9. Get the right nutrition. What you eat shows up on your face. Go vegetarian and better yet, go vegan. Let a plant-based diet radiate through your skin.
  10. Practice good grooming habits. Use natural origin products wherever possible–without synthetic ingredients including synthetic fragrance.
  11. Adopt a casual look. Then when your hair looks a bit messy, you did it on purpose!
  12. Detoxify. Drink detox teas and green juices.
  13. Add a little lip gloss every day.
  14. Drink water (and consume high water content foods) to glow, right through your skin!
  15. Practice eyebrow grooming. Stop plucking and work with the natural shape of your eyebrows. Get them waxed inexpensively by a professional or check out eyebrow threading. It's becoming more popular and has been effectively practiced for thousands of years.
  16. Apply a bit of natural, organic castor oil to your eyelashes for six weeks and notice the results.
  17. Practice yoga, tai chi or qi gong.
  18. Smile.
  19. Watch your posture. Nothing is more beautiful than erect posture. It signals confidence and inherent beauty.
  20. Own it. Own who you are, own your age, own your style, own your method of dress. Double down! Believe in yourself.

The 6 Big Benefits of Practicing Mindfulness Qigong

In view of the inadequacies of mainstream treatments for anxiety disorders, we suggest that qigong, an ancient oriental mindful exercise, may be a useful adjunctive treatment. We base this on a biopsychosocial model for health.

Evidence suggests that the benefits of exercise on personal well-being can be explained using six theories:

► cognitive behaviour;
► distraction;
► social interaction;
► cardiovascular fitness;
► amine;
► and endorphin theories.

To date, not much has been done to employ these theories to analyze the benefits of mindful exercises. We try here to reorganize these theories into psychosocial and physiologic perspectives and integrate them with the “mind regulation,” “body regulation,” and “breath regulation” components of qigong. We propose, because of its potential therapeutic effects, that qigong can be considered as an alternative therapy to help meet the increasing demand of nonpharmacologic modalities in achieving biopsychosocial health for those suffering from anxiety in the general population.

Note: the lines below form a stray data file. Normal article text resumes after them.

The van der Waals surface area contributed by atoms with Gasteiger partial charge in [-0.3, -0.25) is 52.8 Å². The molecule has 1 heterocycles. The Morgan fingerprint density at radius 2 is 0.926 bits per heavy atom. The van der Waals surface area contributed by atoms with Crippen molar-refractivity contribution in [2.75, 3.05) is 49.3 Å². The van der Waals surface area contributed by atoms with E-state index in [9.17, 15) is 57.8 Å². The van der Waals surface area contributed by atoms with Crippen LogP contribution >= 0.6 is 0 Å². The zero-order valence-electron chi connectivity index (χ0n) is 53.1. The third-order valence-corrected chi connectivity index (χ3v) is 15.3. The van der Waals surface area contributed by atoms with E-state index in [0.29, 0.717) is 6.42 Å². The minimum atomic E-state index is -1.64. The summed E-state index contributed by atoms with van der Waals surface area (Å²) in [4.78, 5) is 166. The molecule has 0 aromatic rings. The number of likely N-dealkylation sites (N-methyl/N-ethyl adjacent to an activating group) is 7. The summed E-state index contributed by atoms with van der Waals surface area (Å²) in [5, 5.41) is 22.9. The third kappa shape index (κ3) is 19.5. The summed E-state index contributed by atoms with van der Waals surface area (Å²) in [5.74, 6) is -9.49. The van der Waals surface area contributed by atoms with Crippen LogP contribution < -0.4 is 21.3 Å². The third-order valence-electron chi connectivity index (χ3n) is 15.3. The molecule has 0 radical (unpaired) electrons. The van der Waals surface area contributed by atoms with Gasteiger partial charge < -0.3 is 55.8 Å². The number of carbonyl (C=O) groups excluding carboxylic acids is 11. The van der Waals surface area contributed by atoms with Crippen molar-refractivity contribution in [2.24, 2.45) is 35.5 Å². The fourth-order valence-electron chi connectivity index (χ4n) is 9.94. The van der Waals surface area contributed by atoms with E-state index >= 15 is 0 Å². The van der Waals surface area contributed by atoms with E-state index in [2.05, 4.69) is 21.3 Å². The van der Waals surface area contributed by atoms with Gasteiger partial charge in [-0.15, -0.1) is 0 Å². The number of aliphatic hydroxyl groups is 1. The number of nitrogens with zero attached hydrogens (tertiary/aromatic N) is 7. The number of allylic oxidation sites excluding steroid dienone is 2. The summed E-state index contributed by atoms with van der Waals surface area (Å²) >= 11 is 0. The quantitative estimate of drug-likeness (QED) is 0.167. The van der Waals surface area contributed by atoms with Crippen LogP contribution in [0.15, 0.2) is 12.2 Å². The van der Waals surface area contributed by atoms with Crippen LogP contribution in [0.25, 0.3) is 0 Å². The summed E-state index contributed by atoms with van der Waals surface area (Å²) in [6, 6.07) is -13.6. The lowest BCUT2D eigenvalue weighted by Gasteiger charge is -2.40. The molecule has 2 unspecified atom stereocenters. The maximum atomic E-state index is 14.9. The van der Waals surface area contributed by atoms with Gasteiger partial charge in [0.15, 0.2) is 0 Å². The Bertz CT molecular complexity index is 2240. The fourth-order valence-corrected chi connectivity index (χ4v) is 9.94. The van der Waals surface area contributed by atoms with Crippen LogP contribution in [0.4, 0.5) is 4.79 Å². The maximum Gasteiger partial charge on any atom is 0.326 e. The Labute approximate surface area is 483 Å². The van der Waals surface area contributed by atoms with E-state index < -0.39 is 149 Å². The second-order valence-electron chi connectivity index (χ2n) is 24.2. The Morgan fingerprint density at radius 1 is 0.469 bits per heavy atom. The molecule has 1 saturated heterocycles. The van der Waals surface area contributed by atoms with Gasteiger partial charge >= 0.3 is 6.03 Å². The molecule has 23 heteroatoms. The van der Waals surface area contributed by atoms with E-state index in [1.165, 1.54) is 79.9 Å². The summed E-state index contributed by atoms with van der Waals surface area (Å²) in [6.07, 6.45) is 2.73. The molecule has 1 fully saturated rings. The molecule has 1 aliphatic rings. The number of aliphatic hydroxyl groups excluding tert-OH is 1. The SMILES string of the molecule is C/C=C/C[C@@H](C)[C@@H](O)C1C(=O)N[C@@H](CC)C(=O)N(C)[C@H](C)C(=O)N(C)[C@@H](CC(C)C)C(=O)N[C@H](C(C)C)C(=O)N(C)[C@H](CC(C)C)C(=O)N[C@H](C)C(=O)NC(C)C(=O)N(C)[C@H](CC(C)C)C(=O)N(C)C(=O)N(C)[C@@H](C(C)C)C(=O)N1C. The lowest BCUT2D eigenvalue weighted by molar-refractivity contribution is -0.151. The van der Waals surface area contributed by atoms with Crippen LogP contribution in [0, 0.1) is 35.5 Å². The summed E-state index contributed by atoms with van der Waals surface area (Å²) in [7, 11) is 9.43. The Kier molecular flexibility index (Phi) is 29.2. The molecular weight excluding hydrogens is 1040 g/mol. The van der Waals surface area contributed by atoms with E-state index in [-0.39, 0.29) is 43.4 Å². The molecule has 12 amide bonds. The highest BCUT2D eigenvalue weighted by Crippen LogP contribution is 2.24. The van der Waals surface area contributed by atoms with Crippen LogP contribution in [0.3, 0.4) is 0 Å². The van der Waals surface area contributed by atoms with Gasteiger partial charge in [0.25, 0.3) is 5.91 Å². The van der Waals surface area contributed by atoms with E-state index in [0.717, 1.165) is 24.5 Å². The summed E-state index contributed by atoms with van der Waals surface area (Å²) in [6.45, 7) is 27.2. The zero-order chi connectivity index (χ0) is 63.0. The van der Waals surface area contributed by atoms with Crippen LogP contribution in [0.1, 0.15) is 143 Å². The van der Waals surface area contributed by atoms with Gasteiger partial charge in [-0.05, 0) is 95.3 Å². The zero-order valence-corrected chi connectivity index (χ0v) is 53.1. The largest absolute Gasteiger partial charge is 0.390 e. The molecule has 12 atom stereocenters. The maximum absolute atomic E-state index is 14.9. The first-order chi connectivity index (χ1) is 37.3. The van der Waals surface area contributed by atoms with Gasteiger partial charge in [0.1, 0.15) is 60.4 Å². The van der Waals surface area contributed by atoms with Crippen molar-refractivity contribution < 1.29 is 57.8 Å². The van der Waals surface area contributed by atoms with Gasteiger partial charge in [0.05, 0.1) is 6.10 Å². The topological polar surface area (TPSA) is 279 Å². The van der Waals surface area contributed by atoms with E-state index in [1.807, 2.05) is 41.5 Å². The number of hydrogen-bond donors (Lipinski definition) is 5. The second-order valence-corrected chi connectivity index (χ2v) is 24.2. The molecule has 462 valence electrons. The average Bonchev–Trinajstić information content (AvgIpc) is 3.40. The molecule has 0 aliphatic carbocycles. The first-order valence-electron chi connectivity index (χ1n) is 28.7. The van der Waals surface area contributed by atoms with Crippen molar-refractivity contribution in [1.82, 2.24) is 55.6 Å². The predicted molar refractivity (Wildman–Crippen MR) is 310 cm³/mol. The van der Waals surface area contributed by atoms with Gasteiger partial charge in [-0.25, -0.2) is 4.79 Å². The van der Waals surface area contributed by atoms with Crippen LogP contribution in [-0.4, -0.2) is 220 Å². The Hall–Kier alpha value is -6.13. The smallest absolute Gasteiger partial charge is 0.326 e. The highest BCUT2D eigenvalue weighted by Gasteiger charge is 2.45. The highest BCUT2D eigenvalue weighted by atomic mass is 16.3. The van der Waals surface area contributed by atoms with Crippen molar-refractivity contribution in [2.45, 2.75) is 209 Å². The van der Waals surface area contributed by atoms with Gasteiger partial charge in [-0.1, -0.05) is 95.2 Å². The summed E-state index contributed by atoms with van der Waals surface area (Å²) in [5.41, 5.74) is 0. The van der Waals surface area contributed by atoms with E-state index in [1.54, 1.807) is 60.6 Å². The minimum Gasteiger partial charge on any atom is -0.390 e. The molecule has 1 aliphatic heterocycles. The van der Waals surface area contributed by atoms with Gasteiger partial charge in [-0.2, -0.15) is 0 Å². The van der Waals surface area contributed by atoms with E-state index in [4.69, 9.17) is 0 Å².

— Biopsychosocial Effects of Qigong as a Mindful Exercise for People with Anxiety Disorders: A Speculative Review; Yvonne W.Y. Chow and Hector W.H. Tsang. The Journal of Alternative and Complementary Medicine. November 2007, 13(8): 831-840. doi:10.1089/acm.2007.7166.

More on the 6 Big Benefits of Practicing Mindfulness Qigong:

  1. COGNITIVE BEHAVIOR = Feel more positive and better about yourself and your life!
  2. DISTRACTION = Qigong leads us deeper into concentration, and to remain within the requirements of the practice. It becomes a joyful discipline. (The thoughts that create distractions cause the practitioner wander away from the practice come from what is often termed, "Monkey Mind.")
  3. SOCIAL INTERACTION = Make friends while practicing making life an even richer experience!
  4. CARDIOVASCULAR FITNESS = Get and stay healthy!
  5. AMINE = Counteractive to ill effects of pharmaceuticals
  6. ENDORPHIN THEORIES = Qigong is an effective pain and stress fighter.

#consciousness #meditation #qigong #holistic

 

Pay Attention to Your Inner Dynamic Duo!

In Chinese medicine, your liver and gall bladder are paired. This means that anything you do to strengthen one will strengthen the other...

Gallbladder is the yang organ for Spring according to the 5-Element Theory of Traditional Chinese Medicine.

Best eating practices to maintain a healthy gall bladder are:

  • Eat fiber rich foods;
  • Consume fresh fruits and vegetables;
  • If you eat meat, make it lean!
  • If you eat dairy, make it low fat!
  • Add walnuts and almonds to your diet. Some studies have shown them beneficial in preventing gallstones;
  • Research suggests moderate amounts of coffee may also help prevent gallstones;
  • Keep your weight in check.
Sweet_Treats.jpg